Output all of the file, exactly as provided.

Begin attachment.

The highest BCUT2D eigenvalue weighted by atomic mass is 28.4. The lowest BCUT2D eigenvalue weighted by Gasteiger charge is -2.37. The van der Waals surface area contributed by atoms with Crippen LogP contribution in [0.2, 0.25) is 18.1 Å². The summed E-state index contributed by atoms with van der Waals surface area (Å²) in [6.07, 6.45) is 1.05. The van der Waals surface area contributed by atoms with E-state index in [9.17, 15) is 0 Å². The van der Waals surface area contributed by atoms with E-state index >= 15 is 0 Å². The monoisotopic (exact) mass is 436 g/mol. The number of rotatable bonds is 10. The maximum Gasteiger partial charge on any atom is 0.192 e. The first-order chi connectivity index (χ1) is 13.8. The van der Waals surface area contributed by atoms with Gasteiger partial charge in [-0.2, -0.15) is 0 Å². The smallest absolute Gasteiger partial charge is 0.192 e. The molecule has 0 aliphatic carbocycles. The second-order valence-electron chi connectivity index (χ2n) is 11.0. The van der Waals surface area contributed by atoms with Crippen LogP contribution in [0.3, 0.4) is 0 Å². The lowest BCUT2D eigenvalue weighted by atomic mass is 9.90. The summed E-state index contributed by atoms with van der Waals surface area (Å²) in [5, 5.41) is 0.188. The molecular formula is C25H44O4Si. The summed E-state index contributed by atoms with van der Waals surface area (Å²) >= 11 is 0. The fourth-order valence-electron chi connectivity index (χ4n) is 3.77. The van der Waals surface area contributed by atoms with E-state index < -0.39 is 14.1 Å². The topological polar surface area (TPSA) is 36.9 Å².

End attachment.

The highest BCUT2D eigenvalue weighted by atomic mass is 28.4. The lowest BCUT2D eigenvalue weighted by Gasteiger charge is -2.37. The van der Waals surface area contributed by atoms with Crippen LogP contribution in [0.2, 0.25) is 18.1 Å². The summed E-state index contributed by atoms with van der Waals surface area (Å²) in [6.07, 6.45) is 1.05. The van der Waals surface area contributed by atoms with E-state index in [9.17, 15) is 0 Å². The van der Waals surface area contributed by atoms with E-state index >= 15 is 0 Å². The monoisotopic (exact) mass is 436 g/mol. The number of rotatable bonds is 10. The maximum Gasteiger partial charge on any atom is 0.192 e. The first-order chi connectivity index (χ1) is 13.8. The van der Waals surface area contributed by atoms with Gasteiger partial charge in [-0.2, -0.15) is 0 Å². The smallest absolute Gasteiger partial charge is 0.192 e. The molecule has 0 aliphatic carbocycles. The second-order valence-electron chi connectivity index (χ2n) is 11.0. The van der Waals surface area contributed by atoms with Crippen LogP contribution in [0.3, 0.4) is 0 Å². The lowest BCUT2D eigenvalue weighted by atomic mass is 9.90. The summed E-state index contributed by atoms with van der Waals surface area (Å²) in [5, 5.41) is 0.188. The molecular formula is C25H44O4Si. The summed E-state index contributed by atoms with van der Waals surface area (Å²) >= 11 is 0. The fourth-order valence-electron chi connectivity index (χ4n) is 3.77. The van der Waals surface area contributed by atoms with E-state index < -0.39 is 14.1 Å². The topological polar surface area (TPSA) is 36.9 Å².